The Wiki is an endearing, but flawed concept. It is the idea that the majority is always right and the written more valuable than the verbal. Yet the Wiki, with its ability to democratize history and shopping may sometimes be wrong. High school students frequently discover this to their cost when quoting from Wikipedia believing everything written there to be accurate.
Wikipedia® is the prime embodiment of the Wiki in action. ‘Experts’ write stuff, and then others edit and augment it. Peculiar comments are highlighted in yellow by ‘moderators’, suggesting that an article needs references, or padding out, or substantiating in some way. That’s all well and good, but brand democratization doesn’t have this safety net.
Brand Democratization refers to the ways that customers define brands based upon their requirements, and experience as customers. Like Wikipedia the feedback is instant. Upset a customer and they will be on a forum, or be blogging, complaining about your company, product, or service. There are even specialist review websites that encourage this. Trip Adviser is a popular one where customers provide their reviews and rate holiday experiences.
Businesses can “position” themselves ‘whatever’, but unless they can deliver on their promise their wiki-status will implode overnight. Today everything is transparent, truly, no X-Ray specs needed.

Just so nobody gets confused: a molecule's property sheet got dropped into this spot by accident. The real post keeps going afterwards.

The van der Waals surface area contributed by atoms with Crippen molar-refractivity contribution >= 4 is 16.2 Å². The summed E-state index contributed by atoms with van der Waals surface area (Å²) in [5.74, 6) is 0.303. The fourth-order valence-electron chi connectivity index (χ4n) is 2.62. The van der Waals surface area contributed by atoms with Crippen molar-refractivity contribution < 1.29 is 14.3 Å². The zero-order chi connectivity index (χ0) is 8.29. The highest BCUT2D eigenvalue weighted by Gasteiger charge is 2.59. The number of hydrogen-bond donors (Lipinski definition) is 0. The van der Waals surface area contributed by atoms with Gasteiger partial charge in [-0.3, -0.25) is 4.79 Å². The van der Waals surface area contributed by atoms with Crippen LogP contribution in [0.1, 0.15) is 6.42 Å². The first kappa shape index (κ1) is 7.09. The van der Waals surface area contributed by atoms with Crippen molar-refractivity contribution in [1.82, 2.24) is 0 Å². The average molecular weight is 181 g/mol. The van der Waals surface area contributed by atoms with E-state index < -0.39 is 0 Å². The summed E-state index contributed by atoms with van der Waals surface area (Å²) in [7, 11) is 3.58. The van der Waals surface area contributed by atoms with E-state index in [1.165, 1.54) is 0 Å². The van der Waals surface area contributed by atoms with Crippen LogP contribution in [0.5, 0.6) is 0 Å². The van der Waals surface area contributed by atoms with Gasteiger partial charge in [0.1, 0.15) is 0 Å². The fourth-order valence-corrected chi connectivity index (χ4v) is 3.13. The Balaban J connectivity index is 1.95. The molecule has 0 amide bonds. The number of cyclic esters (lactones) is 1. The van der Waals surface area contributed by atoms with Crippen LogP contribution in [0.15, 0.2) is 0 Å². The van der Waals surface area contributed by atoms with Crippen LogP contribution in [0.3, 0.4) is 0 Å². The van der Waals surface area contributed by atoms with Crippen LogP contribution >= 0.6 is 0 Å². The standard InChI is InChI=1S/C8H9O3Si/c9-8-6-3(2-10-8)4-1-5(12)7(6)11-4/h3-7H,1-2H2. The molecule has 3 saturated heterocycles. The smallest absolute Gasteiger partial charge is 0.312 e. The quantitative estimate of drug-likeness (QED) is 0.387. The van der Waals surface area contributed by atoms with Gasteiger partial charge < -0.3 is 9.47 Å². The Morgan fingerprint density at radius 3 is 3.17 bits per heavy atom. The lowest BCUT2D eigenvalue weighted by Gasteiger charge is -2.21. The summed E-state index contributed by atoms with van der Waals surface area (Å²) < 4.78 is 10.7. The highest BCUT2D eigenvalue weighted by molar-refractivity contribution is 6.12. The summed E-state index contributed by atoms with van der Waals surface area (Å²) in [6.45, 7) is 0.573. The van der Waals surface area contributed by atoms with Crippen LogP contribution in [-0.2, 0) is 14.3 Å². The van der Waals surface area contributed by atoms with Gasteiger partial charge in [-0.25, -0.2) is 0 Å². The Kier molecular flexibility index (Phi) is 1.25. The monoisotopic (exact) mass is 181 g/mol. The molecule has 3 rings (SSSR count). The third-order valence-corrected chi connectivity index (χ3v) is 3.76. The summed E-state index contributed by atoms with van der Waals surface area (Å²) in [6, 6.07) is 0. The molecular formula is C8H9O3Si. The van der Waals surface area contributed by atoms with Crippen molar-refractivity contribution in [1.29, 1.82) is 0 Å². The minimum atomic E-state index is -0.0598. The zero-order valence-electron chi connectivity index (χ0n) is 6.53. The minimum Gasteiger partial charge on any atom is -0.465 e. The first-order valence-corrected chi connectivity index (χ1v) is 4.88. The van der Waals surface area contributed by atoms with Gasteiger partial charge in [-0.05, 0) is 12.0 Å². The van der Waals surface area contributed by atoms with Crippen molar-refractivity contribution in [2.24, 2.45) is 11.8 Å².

Large companies sometimes sponsor philanthropic causes in order to demonstrate that they are socially responsible!
This trend has resulted in a rethink by a number of prominent brands, notably McDonalds. Larry Light, McDonalds’ Chief Global Marketing officer says: “Identifying one brand position, communicating it in a repetitive manner is old-fashioned, out of date, out of touch.”
But wait a minute, if you don’t position your company how do people know who you are? If you don’t possess a brand how can people identify with you? If you can’t put your toe in the water how will you create ripples?
Well, of course, you do tell your story. You do create a logo, even if it has to be one of those airy fairy ones made with colored smoke and children’s crayons. You create products, you blog, but most of all you behave decently and you deliver on your promises.
When Ernst & Young and McKinsey & Co. announced that the number of branding failures, many based on positioning exceeded 90% back in 2005 people were wrong to conclude that positioning kills brands.
The Internet has succeeded where, ‘Which’ the British consumer magazine struggled, by capturing imagination and led to a rise in consumer emancipation as far as knowing what products to buy, and what brands to trust. It’s good, isn’t it, that cigarette manufacturers can’t provide us with bogus research that claims that more doctors smoke this brand than the other fellow’s, or that shoe companies will no longer get away with producing premium priced products in galvanized iron sheds somewhere over the blue horizon?
But that doesn’t mean that companies shouldn’t make meaningful brand statements, or have a logo that is recognizable, or write advertisements exhorting the uniqueness of their offer. It simply means that they must be able to deliver.
Wikification is a godsend to intelligent business-people. It provides fast feedback on how products are perceived and how services are recognized. Improve your products and services based upon what customers say and your profitability will soar. It’s as simple as that.
Be the business that listens most to what customers are saying 😉